Descriptions for heat levels in book list

------holding hands, perhaps a gentle kiss
♥♥ ---- more kisses but no tongue-- no foreplay
♥♥♥ ---kissing, tongue, caressing, foreplay & pillow talk
♥♥♥♥ --all of above, full sexual experience including climax
♥♥♥♥♥ -all of above including coarser language and sex more frequent

Tuesday, May 26, 2015

What will we find when we get there?

The pioneers who headed for Oregon didn't really know what they would find. There were pamphlets and stories, often creative more than accurate, but they headed out on faith and dreams. This is an except from Round the Bend where the family is asking someone who had been there-- what should they expect.


    "Tell us about Oregon," asked Loraine.
    "Mostly I know the Willamette Valley where I’ve spent time twice... Once for a winter."
    “Is it all we’ve been told?" Amy moved into the circle, sitting on the ground, her arms wrapped around her knees.
    He smiled. “Well, I don’t know what you were told, but it’s pretty country, rich land, some of the soil almost black and will grow anything. A big river flows right down through it with tributaries coming out of the mountains on both sides. Hot springs... and the fish, you ought to see the salmon when they go up the rivers. A man could almost walk on them. There are huge cedar and fir trees, lush meadows, snow covered peaks to the east."
    "Tell me more about the farmland," Amy's father requested, a gleam in his eyes.
    "I’m no farmer but looks to me like a lot of water, good soil and with mild winters, that it’ll be easy to raise crops. Winters are mild. Mostly the snow only lasts a few weeks, a month at the most. The year I was there, it only snowed one time and melted almost right away."
    "With the Homestead Land Act passed last year, are you thinking of staking a claim yourself this time?”
    "Man has to stay on it four years to claim it. I used to think no place was worth staying that long. I have been thinking though... Maybe I might want to do that." Adam's gaze settled on Amy.
    Amos smiled, nodding his head.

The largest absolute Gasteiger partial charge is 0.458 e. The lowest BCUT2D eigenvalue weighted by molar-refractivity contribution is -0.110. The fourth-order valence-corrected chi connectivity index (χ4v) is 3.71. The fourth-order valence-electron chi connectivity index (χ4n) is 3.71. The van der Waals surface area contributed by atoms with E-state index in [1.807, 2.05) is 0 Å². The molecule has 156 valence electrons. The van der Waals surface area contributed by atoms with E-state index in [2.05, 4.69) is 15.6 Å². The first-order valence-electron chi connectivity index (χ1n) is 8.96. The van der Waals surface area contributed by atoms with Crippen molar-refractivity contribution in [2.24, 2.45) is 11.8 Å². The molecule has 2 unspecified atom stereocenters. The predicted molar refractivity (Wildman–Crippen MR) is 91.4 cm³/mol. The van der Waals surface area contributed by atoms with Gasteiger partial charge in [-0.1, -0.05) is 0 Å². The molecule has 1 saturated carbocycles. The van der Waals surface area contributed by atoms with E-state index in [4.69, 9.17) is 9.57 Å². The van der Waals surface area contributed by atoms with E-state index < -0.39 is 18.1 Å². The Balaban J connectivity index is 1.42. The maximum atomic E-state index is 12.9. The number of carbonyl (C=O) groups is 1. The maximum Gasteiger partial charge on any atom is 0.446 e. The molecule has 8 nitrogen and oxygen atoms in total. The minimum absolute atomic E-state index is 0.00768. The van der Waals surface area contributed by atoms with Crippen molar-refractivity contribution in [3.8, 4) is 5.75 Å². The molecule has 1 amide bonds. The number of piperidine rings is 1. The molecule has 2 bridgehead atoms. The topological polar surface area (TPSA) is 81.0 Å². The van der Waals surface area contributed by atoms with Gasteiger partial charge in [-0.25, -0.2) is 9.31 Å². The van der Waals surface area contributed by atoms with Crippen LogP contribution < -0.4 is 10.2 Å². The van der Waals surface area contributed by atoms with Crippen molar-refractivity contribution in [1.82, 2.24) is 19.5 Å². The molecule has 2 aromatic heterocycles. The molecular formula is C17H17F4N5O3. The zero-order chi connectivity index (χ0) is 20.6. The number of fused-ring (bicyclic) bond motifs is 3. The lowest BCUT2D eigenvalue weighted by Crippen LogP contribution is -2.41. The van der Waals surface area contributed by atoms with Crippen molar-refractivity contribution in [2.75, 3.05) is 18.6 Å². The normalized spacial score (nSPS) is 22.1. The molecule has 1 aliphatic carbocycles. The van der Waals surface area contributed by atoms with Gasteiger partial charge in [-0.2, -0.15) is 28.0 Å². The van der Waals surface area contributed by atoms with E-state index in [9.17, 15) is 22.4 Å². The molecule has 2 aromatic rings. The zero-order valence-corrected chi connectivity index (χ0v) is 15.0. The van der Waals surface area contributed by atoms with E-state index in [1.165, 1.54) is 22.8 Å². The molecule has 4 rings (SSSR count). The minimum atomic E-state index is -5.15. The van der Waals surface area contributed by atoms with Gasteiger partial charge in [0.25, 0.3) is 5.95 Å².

"They told us there’d be no Indian problems,” Amy’s mother said, as she pushed a wayward strand of hair behind her ear.
    "No trouble in the main valley, the country near Portland and Oregon City."
    "You hear stories about scalpings... savages attacking peaceful settlers. For instance, there's what happened to the poor Whitmans," she said, a worried frown crossing her beautiful face.
    "The thing with the Whitmans was a tragedy based on misunderstandings. It wasn't in the Willamette Valley though, and it was with Eastern Oregon Indians, the Cayuse—not the same at all."
    "Why do you say misunderstandings?" Amy's father asked.
    Adam shrugged. "I'm not fond of second-guessing people, what they do or don't do, and I didn't know the Whitmans. I hear they were good folks, but too many times the missionaries come to the Indians unwilling to learn anything about their customs and determined to change their way of life. They talk but don’t listen," His voice grew hard as he continued, "When the Indians fight back, everybody wonders why."
    "That's a severe condemnation of those doing God's work." Amy's father's expression had turned thoughtful.
    "Maybe so. I'm not the best man to judge," Adam said, his dark blue eyes saying he'd prefer to discuss something else... anything else.

Tuesday, May 19, 2015

from Round the Bend

When the going was rough for the pioneers heading to Oregon; and it often was rough, talking about how it would be helped them get through it. For that matter, it still helps us during difficult times. From Round the Bend:


    "Tell me about how things'll be in Oregon," she whispered dreamily.
    Matt swallowed and tried to remember his own dream. It was becoming lost in a sensual haze. He cleared his throat. "I got a little money, not much, but it'll get us a start. Not fancy though." He pushed her away, studying her dark eyes as another reality intruded. "We’ll file on the land when we get there. Married, we get over 600 acres. We have to work it and then the time will come it’ll be ours. First thing we do there will be to build a cabin. I am good at that-- except, the home you had in Missouri was a fancy place. Were you hoping for one like that in Oregon?" He worked to keep his tone deliberately light, as though her answer didn’t matter.
    "Any home with you will be wonderful," she whispered. She slid back into his arms, her lips next to his, her breath mingling with his. "If it was just you and me, a tent would be enough."
    "It wouldn't, Amy. You don't know what it's like to not have enough-- even for eating."